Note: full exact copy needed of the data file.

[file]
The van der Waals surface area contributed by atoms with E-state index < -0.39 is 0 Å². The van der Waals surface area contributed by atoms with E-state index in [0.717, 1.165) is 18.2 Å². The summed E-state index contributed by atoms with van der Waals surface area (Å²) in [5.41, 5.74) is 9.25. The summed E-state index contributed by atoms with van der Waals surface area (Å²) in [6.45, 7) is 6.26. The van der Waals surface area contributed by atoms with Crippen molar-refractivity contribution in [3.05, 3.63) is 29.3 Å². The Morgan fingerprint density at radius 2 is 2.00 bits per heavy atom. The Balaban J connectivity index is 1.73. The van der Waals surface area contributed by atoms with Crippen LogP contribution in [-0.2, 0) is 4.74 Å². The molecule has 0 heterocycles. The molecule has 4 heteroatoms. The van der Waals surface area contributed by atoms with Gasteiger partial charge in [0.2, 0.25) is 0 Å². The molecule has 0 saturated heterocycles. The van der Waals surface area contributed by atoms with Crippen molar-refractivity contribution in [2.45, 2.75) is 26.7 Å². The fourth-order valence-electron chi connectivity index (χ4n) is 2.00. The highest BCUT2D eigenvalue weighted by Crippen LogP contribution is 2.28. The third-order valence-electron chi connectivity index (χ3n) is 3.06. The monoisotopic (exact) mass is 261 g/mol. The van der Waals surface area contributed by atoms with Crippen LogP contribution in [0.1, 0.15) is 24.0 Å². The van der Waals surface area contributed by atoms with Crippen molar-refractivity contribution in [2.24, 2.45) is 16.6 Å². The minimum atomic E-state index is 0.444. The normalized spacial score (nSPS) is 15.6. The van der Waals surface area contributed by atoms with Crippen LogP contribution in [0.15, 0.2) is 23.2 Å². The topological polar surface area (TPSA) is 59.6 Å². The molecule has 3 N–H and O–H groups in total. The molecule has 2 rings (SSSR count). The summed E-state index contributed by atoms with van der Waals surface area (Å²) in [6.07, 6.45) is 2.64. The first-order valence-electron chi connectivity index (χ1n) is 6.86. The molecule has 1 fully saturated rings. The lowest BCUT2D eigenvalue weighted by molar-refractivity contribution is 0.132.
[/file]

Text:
The van der Waals surface area contributed by atoms with E-state index < -0.39 is 0 Å². The van der Waals surface area contributed by atoms with E-state index in [0.717, 1.165) is 18.2 Å². The summed E-state index contributed by atoms with van der Waals surface area (Å²) in [5.41, 5.74) is 9.25. The summed E-state index contributed by atoms with van der Waals surface area (Å²) in [6.45, 7) is 6.26. The van der Waals surface area contributed by atoms with Crippen molar-refractivity contribution in [3.05, 3.63) is 29.3 Å². The Morgan fingerprint density at radius 2 is 2.00 bits per heavy atom. The Balaban J connectivity index is 1.73. The van der Waals surface area contributed by atoms with Crippen LogP contribution in [-0.2, 0) is 4.74 Å². The molecule has 0 heterocycles. The molecule has 4 heteroatoms. The van der Waals surface area contributed by atoms with Gasteiger partial charge in [0.2, 0.25) is 0 Å². The molecule has 0 saturated heterocycles. The van der Waals surface area contributed by atoms with Crippen molar-refractivity contribution in [2.45, 2.75) is 26.7 Å². The fourth-order valence-electron chi connectivity index (χ4n) is 2.00. The highest BCUT2D eigenvalue weighted by Crippen LogP contribution is 2.28. The third-order valence-electron chi connectivity index (χ3n) is 3.06. The monoisotopic (exact) mass is 261 g/mol. The van der Waals surface area contributed by atoms with Crippen LogP contribution in [0.1, 0.15) is 24.0 Å². The van der Waals surface area contributed by atoms with Crippen molar-refractivity contribution in [2.24, 2.45) is 16.6 Å². The minimum atomic E-state index is 0.444. The normalized spacial score (nSPS) is 15.6. The van der Waals surface area contributed by atoms with Crippen LogP contribution in [0.15, 0.2) is 23.2 Å². The topological polar surface area (TPSA) is 59.6 Å². The molecule has 3 N–H and O–H groups in total. The molecule has 2 rings (SSSR count). The summed E-state index contributed by atoms with van der Waals surface area (Å²) in [6.07, 6.45) is 2.64. The first-order valence-electron chi connectivity index (χ1n) is 6.86. The molecule has 1 fully saturated rings. The lowest BCUT2D eigenvalue weighted by molar-refractivity contribution is 0.132.